Tea Party Grows Up, but Remains Grass Roots at Its Core

Tea party gathering brings older Americans together.

Tea party activists attend a rally on the grounds of the U.S. Capitol in Washington, D.C., Wednesday, June 19, 2013.

The tea party movement turns 5 years old this month.

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At the Tea Party Patriots' fifth birthday bash in Washington, D.C., Thursday, many supporters are still as homespun as they ever were. Brown cowboy boots, white sneakers, glittered flag pins and denim – reflections of Americana – fill every corner of the Hyatt Regency hotel ballroom. Behind the podium, blue lights wash over the stars and stripes backdrop. Senators, familiar with the formality of Capitol Hill, do their best to play up their outsider credentials in the crowd.

“If you want tea party support, you are going to put miles on your car,” Sen. Ted Cruz, R-Texas, said.

Sen. Mike Lee, R-Utah, tells tales of being stopped by security guards on Capitol Hill for not wearing his official Senate pin.

Sen. Rand Paul, R-Ky., speaks off the cuff, doesn’t even step behind the podium on stage. To a standing ovation, he takes his place casually as he leans into the Tea Party Patriots’ sign and plays up why maybe the government shutdown wasn’t so bad. He talks about wasteful government spending, studies on “squirrels on treadmills” and fraud.

The tea party is 5 years old this month. There is no doubt that the movement’s infrastructure has become more sophisticated than it once was. Outside groups like the Senate Conservatives Fund and the Club for Growth have emerged as major players, pouring money into primary elections, holding lawmakers accountable for fiscal conservatism. Five years later, however, the tea party supporters are no less committed to the cause and no less skeptical of big government. Before giving her name, Lori Sager, 65, pauses.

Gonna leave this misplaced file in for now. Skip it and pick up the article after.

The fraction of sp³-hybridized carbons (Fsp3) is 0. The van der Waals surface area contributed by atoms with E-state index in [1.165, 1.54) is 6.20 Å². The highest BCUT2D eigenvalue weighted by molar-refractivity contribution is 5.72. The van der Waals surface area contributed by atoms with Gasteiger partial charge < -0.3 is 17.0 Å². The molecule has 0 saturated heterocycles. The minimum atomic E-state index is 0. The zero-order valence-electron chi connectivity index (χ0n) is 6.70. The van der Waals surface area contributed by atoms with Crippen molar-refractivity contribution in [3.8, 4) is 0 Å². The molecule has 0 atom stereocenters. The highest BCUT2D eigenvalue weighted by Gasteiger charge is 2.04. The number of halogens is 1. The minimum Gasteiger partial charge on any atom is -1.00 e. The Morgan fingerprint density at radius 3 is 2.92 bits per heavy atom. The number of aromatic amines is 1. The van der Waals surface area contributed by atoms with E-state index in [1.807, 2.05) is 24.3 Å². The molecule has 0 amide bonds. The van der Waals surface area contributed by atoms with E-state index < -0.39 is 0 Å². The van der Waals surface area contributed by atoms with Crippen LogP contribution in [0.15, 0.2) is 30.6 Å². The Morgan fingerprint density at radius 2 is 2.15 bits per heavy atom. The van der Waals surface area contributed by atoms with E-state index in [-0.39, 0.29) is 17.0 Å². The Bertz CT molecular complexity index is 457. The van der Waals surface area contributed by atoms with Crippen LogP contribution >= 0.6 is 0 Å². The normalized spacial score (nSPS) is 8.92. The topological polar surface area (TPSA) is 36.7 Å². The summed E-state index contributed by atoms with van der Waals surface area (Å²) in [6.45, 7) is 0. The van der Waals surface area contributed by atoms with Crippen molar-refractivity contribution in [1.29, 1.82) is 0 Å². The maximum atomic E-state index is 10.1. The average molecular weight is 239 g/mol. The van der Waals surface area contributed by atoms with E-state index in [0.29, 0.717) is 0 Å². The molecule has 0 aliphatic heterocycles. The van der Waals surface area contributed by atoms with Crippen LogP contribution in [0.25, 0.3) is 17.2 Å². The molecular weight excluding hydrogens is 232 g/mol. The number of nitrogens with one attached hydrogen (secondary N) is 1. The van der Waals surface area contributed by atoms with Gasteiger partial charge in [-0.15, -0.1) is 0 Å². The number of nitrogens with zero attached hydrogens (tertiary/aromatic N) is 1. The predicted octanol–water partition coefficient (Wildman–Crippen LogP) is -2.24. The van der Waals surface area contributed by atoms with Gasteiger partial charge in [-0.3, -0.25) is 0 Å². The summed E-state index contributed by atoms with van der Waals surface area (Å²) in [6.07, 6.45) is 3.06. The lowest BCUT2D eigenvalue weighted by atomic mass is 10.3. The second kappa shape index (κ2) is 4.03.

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“I don’t want the IRS at my door,” she says, a nod to the IRS scandal that rocked Washington in 2013, when tea party activists from across the country alleged the feds were targeting them. “It’s OK,” her husband Tim chimes in. “We’ve been audited before.”

The Sagers say they’ve noticed the tea party has grown “stronger and bigger and more powerful” since they first joined back home in Syracuse, N.Y. The couple was part of the inaugural march on Washington in 2009. The gathering, they note, that was so tidy, so mindful, so responsible that “there wasn't a single gum wrapper left behind,” Tim Sager says.

“We should have never left,” he says regretfully.

“We should have been like Greece and like Syria and what’s the latest one that threw out their government? Ukraine. They had sticks and stones. That is it,” Lori Sager says, finishing his sentence.

Looking around the room, the Sagers note how few young people are in the room, seats are filled with white and grey-haired attendees.

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“Young people are working,” says Lori Sager. “We can take the time off. Then it is our job through the knowledge we have gained to bring it to [young people.]”

Wearing a purple Lacoste sweater, Ronen Elefant is an exception to that rule. At 34, he says people his age don’t recognize the dire economic situation the U.S. government is in.

“I just strongly believe in the principles that make up the tea party,” Elefant says. He works in the health care industry and says he’s seen the negative effects of the Affordable Care Act first hand. “Part of it is just I am an old soul, but if you know the principles and have a little more life experience, you see [the tea party] is probably the right way to go.”

Gatherings like the one Thursday still attract large and energetic crowds from all corners of the country. The signs and posters as strongly worded as ever in President Barack Obama’s second term. One man with a cane wears a long-sleeved screen-print t-shirt that reads  “Obama, Liar, Radical, Marxist, Socialist, Tyrant, Subversive.”

The speakers Thursday, however, were more diverse than in the past. Hispanic lawmakers and black tea party activists were interspersed at the podium throughout the day.

“The make-up of the tea party has changed. That is evidence that we are not racists. We are not homophobes,” says Tom Balek, who came from South Carolina with his wife to join the thousand others. “We are mainly interested in leaving something for our children and grandchildren. Leaving them with a $17 trillion debt is not something we can be proud of.”